By Emily Conklin, Staff Writer
“Marina Abramovic is not a performance artist,” says Sean Kelly, owner of the eponymous gallery in Chelsea, who opened their ninth show dedicated to the famous “body artist” last weekend, focusing on the foundations of her contemporary fame, simply called Early Works.
12 performance stills and 5 original films were meticulously restored by both gallerist and artist after discovering the photographic film rapidly deteriorating in an old backpack Abramovic carried during European travels in the early ‘70s. The selected stills are clear and crisp in black-and-white, except one, Rhythm 10, an image of Marina and her knives that still bears the slashes present on the unrestored film.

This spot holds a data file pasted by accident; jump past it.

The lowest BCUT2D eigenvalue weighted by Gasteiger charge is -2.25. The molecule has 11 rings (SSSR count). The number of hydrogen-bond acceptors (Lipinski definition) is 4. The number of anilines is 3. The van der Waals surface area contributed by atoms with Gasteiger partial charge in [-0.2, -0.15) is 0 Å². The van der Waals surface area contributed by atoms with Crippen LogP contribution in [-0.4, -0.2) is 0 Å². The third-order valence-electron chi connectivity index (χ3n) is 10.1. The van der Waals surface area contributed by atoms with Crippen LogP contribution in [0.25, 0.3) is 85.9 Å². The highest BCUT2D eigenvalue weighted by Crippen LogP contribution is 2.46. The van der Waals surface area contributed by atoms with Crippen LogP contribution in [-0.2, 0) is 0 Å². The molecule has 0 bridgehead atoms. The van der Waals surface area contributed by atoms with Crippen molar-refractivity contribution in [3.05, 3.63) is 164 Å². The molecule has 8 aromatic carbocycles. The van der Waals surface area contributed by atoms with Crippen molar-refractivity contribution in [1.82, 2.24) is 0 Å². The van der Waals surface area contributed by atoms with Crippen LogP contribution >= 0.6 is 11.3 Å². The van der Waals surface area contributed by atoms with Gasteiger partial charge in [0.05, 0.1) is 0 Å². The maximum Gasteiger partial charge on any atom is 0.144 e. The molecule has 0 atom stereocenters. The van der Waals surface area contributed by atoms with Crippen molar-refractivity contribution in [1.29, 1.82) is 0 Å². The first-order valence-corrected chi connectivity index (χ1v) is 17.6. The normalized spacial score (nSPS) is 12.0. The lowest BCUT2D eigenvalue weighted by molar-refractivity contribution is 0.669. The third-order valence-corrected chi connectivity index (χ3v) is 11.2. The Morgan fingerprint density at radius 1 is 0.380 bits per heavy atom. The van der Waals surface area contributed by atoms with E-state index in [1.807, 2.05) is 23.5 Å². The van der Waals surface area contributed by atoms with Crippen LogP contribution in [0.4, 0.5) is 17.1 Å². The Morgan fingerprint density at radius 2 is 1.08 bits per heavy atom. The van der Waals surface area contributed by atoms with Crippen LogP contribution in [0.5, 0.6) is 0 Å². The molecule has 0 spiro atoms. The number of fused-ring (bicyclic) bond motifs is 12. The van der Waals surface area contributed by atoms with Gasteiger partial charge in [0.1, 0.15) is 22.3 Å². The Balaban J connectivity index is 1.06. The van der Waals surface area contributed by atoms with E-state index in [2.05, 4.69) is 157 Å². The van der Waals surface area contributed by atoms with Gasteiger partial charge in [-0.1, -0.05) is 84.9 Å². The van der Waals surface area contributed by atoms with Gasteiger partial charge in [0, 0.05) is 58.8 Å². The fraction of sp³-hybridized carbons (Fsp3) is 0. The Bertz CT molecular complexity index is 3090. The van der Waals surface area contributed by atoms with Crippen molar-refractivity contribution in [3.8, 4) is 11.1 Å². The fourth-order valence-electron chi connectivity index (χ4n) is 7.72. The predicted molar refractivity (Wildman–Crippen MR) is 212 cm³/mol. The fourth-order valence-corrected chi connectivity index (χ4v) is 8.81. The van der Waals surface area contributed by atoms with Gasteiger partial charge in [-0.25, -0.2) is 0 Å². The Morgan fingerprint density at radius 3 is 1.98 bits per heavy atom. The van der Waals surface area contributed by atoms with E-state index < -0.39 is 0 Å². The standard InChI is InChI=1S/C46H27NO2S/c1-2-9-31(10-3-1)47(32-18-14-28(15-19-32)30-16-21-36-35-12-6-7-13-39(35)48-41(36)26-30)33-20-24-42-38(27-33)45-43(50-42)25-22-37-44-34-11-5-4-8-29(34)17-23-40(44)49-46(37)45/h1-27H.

The photographs and moving images show a bold and passionate young artist riding on her early waves on energy and anger, navigating troubled Baltic politics and a tumultuous family life through her own being and interactions with those around her. Her works push the boundaries of the grotesque and the entertaining, toeing the line between the capabilities of the human body that divide life and death.
(While performing Rhythm 5, laying within a start of flame, all the oxygen was sucked by the fire and Marina lost consciousness, lying unaware of the increasingly encroaching flames until the audience interfered.)
Today, the name Marina Abramovic can conjure up thoughts of scandal and overbearing celebrity, Early Works and Sean Kelly remind us to reflect: icons are not born, they evolve: the beginnings of any artistic endeavor not only shape the career ahead, but continuously remain humbling and intimate despite the passing of time.